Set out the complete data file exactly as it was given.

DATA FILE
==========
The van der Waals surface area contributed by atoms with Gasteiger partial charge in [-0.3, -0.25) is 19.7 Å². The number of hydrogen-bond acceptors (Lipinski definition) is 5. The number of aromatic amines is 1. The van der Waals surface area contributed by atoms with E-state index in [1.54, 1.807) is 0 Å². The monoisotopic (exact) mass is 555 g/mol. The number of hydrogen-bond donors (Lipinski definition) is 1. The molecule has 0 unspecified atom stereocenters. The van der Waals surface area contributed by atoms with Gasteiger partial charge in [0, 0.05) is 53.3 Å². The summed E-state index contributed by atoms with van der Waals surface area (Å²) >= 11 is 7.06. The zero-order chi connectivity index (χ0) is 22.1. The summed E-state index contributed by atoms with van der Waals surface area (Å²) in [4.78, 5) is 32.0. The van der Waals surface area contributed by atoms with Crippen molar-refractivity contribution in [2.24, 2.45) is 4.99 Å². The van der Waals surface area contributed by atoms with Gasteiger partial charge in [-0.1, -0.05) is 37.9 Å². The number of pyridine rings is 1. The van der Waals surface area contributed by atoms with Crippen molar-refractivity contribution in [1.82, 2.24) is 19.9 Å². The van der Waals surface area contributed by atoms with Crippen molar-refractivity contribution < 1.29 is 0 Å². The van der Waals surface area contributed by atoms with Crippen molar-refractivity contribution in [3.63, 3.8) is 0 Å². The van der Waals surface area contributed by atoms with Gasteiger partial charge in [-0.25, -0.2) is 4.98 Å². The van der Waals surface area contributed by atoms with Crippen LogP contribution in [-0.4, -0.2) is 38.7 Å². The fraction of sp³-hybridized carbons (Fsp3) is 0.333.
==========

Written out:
The van der Waals surface area contributed by atoms with Gasteiger partial charge in [-0.3, -0.25) is 19.7 Å². The number of hydrogen-bond acceptors (Lipinski definition) is 5. The number of aromatic amines is 1. The van der Waals surface area contributed by atoms with E-state index in [1.54, 1.807) is 0 Å². The monoisotopic (exact) mass is 555 g/mol. The number of hydrogen-bond donors (Lipinski definition) is 1. The molecule has 0 unspecified atom stereocenters. The van der Waals surface area contributed by atoms with Gasteiger partial charge in [0, 0.05) is 53.3 Å². The summed E-state index contributed by atoms with van der Waals surface area (Å²) >= 11 is 7.06. The zero-order chi connectivity index (χ0) is 22.1. The summed E-state index contributed by atoms with van der Waals surface area (Å²) in [4.78, 5) is 32.0. The van der Waals surface area contributed by atoms with Crippen molar-refractivity contribution in [2.24, 2.45) is 4.99 Å². The van der Waals surface area contributed by atoms with Gasteiger partial charge in [-0.1, -0.05) is 37.9 Å². The number of pyridine rings is 1. The van der Waals surface area contributed by atoms with Crippen molar-refractivity contribution in [1.82, 2.24) is 19.9 Å². The van der Waals surface area contributed by atoms with Crippen molar-refractivity contribution < 1.29 is 0 Å². The van der Waals surface area contributed by atoms with Crippen molar-refractivity contribution in [3.63, 3.8) is 0 Å². The van der Waals surface area contributed by atoms with Gasteiger partial charge in [-0.25, -0.2) is 4.98 Å². The van der Waals surface area contributed by atoms with Crippen LogP contribution in [-0.4, -0.2) is 38.7 Å². The fraction of sp³-hybridized carbons (Fsp3) is 0.333.